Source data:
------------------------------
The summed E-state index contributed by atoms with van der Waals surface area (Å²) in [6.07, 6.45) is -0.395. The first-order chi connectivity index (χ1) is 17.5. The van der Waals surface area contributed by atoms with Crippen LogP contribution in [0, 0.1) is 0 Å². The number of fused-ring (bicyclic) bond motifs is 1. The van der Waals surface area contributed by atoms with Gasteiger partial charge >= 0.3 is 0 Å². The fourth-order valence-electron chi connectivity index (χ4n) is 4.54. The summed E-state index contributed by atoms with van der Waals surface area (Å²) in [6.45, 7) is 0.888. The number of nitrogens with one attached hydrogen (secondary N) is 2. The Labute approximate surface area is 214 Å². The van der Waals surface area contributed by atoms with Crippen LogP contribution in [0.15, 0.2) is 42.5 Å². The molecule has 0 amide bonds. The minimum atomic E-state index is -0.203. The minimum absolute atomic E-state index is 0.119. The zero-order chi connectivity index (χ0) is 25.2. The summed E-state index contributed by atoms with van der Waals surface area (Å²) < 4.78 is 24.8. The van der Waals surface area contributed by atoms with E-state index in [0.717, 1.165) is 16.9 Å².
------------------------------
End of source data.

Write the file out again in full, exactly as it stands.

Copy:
The summed E-state index contributed by atoms with van der Waals surface area (Å²) in [6.07, 6.45) is -0.395. The first-order chi connectivity index (χ1) is 17.5. The van der Waals surface area contributed by atoms with Crippen LogP contribution in [0, 0.1) is 0 Å². The number of fused-ring (bicyclic) bond motifs is 1. The van der Waals surface area contributed by atoms with Gasteiger partial charge >= 0.3 is 0 Å². The fourth-order valence-electron chi connectivity index (χ4n) is 4.54. The summed E-state index contributed by atoms with van der Waals surface area (Å²) in [6.45, 7) is 0.888. The number of nitrogens with one attached hydrogen (secondary N) is 2. The Labute approximate surface area is 214 Å². The van der Waals surface area contributed by atoms with Crippen LogP contribution in [0.15, 0.2) is 42.5 Å². The molecule has 0 amide bonds. The minimum atomic E-state index is -0.203. The minimum absolute atomic E-state index is 0.119. The zero-order chi connectivity index (χ0) is 25.2. The summed E-state index contributed by atoms with van der Waals surface area (Å²) < 4.78 is 24.8. The van der Waals surface area contributed by atoms with E-state index in [0.717, 1.165) is 16.9 Å².